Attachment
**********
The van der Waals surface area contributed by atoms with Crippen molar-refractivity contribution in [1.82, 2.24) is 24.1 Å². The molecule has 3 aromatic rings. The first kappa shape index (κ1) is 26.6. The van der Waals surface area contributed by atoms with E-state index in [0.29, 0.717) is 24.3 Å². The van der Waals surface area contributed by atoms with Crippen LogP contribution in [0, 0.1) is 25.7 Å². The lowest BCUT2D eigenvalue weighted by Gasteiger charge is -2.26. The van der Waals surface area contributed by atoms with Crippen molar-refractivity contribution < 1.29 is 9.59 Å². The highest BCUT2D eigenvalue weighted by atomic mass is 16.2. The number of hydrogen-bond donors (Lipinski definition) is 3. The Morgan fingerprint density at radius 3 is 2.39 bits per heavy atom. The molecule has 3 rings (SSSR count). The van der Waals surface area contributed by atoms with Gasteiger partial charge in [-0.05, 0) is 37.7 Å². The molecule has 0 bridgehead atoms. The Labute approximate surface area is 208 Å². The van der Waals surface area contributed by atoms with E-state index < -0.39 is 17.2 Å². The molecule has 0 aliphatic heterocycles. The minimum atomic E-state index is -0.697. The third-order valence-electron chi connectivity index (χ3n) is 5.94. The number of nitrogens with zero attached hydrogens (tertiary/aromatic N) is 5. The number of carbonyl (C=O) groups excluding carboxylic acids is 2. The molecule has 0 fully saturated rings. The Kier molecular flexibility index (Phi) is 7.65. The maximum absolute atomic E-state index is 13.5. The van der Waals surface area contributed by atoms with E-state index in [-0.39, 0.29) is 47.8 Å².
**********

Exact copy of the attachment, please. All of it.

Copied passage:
The van der Waals surface area contributed by atoms with Crippen molar-refractivity contribution in [1.82, 2.24) is 24.1 Å². The molecule has 3 aromatic rings. The first kappa shape index (κ1) is 26.6. The van der Waals surface area contributed by atoms with E-state index in [0.29, 0.717) is 24.3 Å². The van der Waals surface area contributed by atoms with Crippen LogP contribution in [0, 0.1) is 25.7 Å². The lowest BCUT2D eigenvalue weighted by Gasteiger charge is -2.26. The van der Waals surface area contributed by atoms with Crippen molar-refractivity contribution < 1.29 is 9.59 Å². The highest BCUT2D eigenvalue weighted by atomic mass is 16.2. The number of hydrogen-bond donors (Lipinski definition) is 3. The Morgan fingerprint density at radius 3 is 2.39 bits per heavy atom. The molecule has 3 rings (SSSR count). The van der Waals surface area contributed by atoms with Gasteiger partial charge in [-0.05, 0) is 37.7 Å². The molecule has 0 bridgehead atoms. The Labute approximate surface area is 208 Å². The van der Waals surface area contributed by atoms with E-state index < -0.39 is 17.2 Å². The molecule has 0 aliphatic heterocycles. The minimum atomic E-state index is -0.697. The third-order valence-electron chi connectivity index (χ3n) is 5.94. The number of nitrogens with zero attached hydrogens (tertiary/aromatic N) is 5. The number of carbonyl (C=O) groups excluding carboxylic acids is 2. The molecule has 0 fully saturated rings. The Kier molecular flexibility index (Phi) is 7.65. The maximum absolute atomic E-state index is 13.5. The van der Waals surface area contributed by atoms with E-state index in [-0.39, 0.29) is 47.8 Å².